|Me and Abby Johnson, Downtown Fargo, ND, June 2011|
For the past year, I’ve listened with rapt curiosity about a new and vibrant force on the pro-life scene. Her name is Abby Johnson. Some of you might know her as the best-selling author of Unplanned. For those of you who have not heard of Abby, she’s a former Planned Parenthood director who, upon observing an ultrasound-assisted abortion (through which a 13-week-old boy actively avoided the probe, backed up until there was nowhere to go, and inevitably lost his life) made the decision to leave her position and the pro-choice side altogether.
I’ve been captivated by Abby’s story because, like me, she’s a mother who wants to do the right thing by her child and all children, not to mention humanity. And she has a deep compassion for women who struggle with big decisions like unplanned pregnancy. She’s also a seeker of truth and goodness. Abby’s decision to volunteer for Planned Parenthood years ago stemmed from her compassion and desire to seek truth and goodness. She believed she’d found those very things in her new-found mission at Planned Parenthood. She bought into the idea that the organization existed as a nonprofit to help women and babies, and that the crazy people out on the sidewalk protesting the abortions had it all wrong.
But as Abby recently shared with a standing-room only crowd at the Radisson here in Fargo, ND, those sidewalk folks eventually turned more and more prayerful, and when that happened, everything changed. Instead of the surrounding residents feeling sorry for the abortion facility workers and clients, they began looking at things from a different angle. And as the public began to question what was truly going on in that “clinic,” Abby’s heart began to slowly question it as well. In particular, there seemed to be a push for “more and more abortions” because money was at stake. That was a huge red flag for Abby. Wasn’t the job of Planned Parenthood to work toward eliminating abortions? Wasn’t it a nonprofit? That’s what had sold her on the whole thing after all.
There was one gal in particular — a young Catholic woman named Elizabeth McClung — who had tried talking with Abby through the fence that divided the sidewalk and abortion facility, had prayed for Abby, and left her, at one point, a card with a Scripture verse and some flowers. Abby kept the card for two years. She was a Christian, after all, and something about those small gestures had resonated, even if she wasn’t yet ready to absorb all of what she would come to understand.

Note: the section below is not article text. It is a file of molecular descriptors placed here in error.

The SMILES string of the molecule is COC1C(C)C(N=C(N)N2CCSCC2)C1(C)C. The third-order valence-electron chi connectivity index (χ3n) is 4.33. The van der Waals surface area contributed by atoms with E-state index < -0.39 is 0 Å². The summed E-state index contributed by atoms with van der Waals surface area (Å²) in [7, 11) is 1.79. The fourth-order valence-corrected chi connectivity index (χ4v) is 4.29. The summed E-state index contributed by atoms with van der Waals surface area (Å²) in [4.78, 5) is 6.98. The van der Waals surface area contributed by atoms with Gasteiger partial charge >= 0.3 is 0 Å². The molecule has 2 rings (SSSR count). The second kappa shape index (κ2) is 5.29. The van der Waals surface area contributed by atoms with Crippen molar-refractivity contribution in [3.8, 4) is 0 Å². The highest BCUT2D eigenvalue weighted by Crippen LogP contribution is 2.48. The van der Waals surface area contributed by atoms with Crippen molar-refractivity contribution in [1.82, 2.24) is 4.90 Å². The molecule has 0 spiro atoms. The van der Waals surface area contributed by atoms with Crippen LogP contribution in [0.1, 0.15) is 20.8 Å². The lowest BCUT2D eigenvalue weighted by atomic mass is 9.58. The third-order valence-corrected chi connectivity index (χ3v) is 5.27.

But that fateful day watching the ultrasound screen changed everything, and Abby, a mother who knew well the excitement of looking at an ultrasound screen and meeting her child for the first time, knew in an instant she couldn’t continue on her current path. The power of a visual.
What has amazed me about Abby is not just her change of heart but the rapidity of her vocalizing the change from the opposite side of the fence. There’s no doubt in my mind, especially having heard her talk in person, and having had a conversation with her, that she’s moving on the breath of the Holy Spirit. Pointing to the depth of her conversion is the fact that Abby has now joined the Catholic Church as of this past Easter.
Once truth is revealed, the path becomes clear. Abby Johnson is a living example of this, and I’ve been inspired and newly convicted about the cause. Somehow, I was fortunate to sit at her table the night of her talk here, and the next day, talk with her in front of North Dakota’s only abortion mill, where we had gathered to pray for those whose lives would be irrevocably changed that day.
Meeting Abby Johnson in person as I did was an unexpected joy. I’m hoping it’s not the only time our paths will cross. I recently interviewed Elizabeth, Abby’s flower-giving friend, on Catholic radio. I sense, through these two women and others, a revitalization in the pro-life movement. More women are seeing the truth, and saying, as Abby did a couple weeks ago, that “It’s not pro-woman to be pro-abortion. It is pro-woman to stand up for life.” She hit the nail on the head. Now, we must do what we can do to help transform hearts, through compassion and love, the very way that Abby herself was transformed.
Abby has energized me. She said that if not for the sidewalk counselors, she would not have made the switch. Their love and consistency made the difference. It’s not for everyone, but realizing how important the faces are, the presence of love, has made me think long and hard about whether I’ve been doing enough for life.
Q4U: What are you doing to stand up for life? Is it enough?